If Yolande Yorke-Edgell had appeared slightly uncertain as one of the dancers in the Lingua Franca quartet, her solo performance in Cohan’s Canciones del Alma (1978) helped make it the strongest work of the evening. Dressed in a long, full skirt like those Martha Graham used to wear, the dancer turned negative space positive by encircling it with her arms, or by taking quick, short, sideways steps through it. In the third section of the piece, the movement becomes more sweeping. The dancer extends both legs to slide herself to the floor. In her backward run on the diagonal from the front of the stage, with arms stretching out to the place just left, she resembles Isadora Duncan as described by Frederick Ashton and Edwin Denby.

After this potent evocation of Graham and of Duncan, the other solo of the evening had less impact. Sigh (2015), which begins and ends with the Richard Alston Company’s Liam Riddick running in a wide circle around the stage, was notable mainly for its faster pace, its athleticism, and the moment at which the dancer stands still to stroke the floor with an articulated foot.

In addition to these pieces by Robert Cohan were two by young choreographers (Work Place artists) which respond to his work. As if in reflection of the difference between then and now, both take Cohan’s clear, pioneer stage, on which the dancers do have ‘world enough and time’, and fill it with people.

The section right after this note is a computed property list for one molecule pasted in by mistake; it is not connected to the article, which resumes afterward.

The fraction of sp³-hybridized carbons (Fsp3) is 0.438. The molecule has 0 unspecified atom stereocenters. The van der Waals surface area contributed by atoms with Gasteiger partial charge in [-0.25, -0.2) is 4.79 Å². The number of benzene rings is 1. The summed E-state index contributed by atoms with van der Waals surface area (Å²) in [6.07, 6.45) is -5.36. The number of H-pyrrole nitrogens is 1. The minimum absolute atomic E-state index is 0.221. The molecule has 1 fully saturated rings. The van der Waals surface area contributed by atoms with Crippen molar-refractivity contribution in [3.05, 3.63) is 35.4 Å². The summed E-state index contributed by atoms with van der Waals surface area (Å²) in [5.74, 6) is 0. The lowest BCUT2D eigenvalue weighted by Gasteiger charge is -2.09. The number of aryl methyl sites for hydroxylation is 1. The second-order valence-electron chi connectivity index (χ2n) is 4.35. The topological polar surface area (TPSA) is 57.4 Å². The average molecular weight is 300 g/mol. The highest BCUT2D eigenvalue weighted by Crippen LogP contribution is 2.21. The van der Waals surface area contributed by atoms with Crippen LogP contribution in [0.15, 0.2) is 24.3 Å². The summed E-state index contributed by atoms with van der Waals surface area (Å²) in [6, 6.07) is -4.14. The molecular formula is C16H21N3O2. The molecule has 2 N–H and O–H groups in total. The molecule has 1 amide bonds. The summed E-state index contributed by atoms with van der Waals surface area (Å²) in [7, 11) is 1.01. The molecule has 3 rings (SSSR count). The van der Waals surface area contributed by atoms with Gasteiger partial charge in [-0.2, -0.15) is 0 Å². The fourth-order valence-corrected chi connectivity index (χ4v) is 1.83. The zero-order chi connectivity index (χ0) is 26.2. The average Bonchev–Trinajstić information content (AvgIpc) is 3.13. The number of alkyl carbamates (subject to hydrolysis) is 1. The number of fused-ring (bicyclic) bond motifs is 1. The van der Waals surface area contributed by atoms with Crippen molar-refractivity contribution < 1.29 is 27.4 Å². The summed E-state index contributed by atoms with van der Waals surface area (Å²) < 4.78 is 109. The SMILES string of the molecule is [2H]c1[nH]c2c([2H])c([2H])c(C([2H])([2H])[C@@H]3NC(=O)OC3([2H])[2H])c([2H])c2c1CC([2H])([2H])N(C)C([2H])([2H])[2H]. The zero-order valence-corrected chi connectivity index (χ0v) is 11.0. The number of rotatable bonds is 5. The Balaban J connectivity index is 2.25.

Similar in many ways to Boris Charmatz’s enfant (2014), Tony Adigun’s Wilderness (2015), a response to Cohan’s Forest, is performed by well-directed dancers, some of them as young as three or four, from The Place’s Children and Young Dancers programme. James Cousins’ Sometimes, even now (2015), inspired by Cell (1969), places grey-clad students from London Contemporary Dance School about the stage (as did Crystal Pite in Polaris at Sadler’s Wells last autumn). In shadow, and facing in different directions, they remain admirably immobile as six dancers in white perform agitated duets in the cramped, harshly-lit gaps in between.

Nothing is left, in these two works at least, of what Jane Pritchard, Curator of Dance at the Victoria and Albert Museum, defined in the last of the Sunday Cohan Sessions as London Contemporary Dance Theatre’s ‘liberation of space’.

John O’Dwyer


Leave a Comment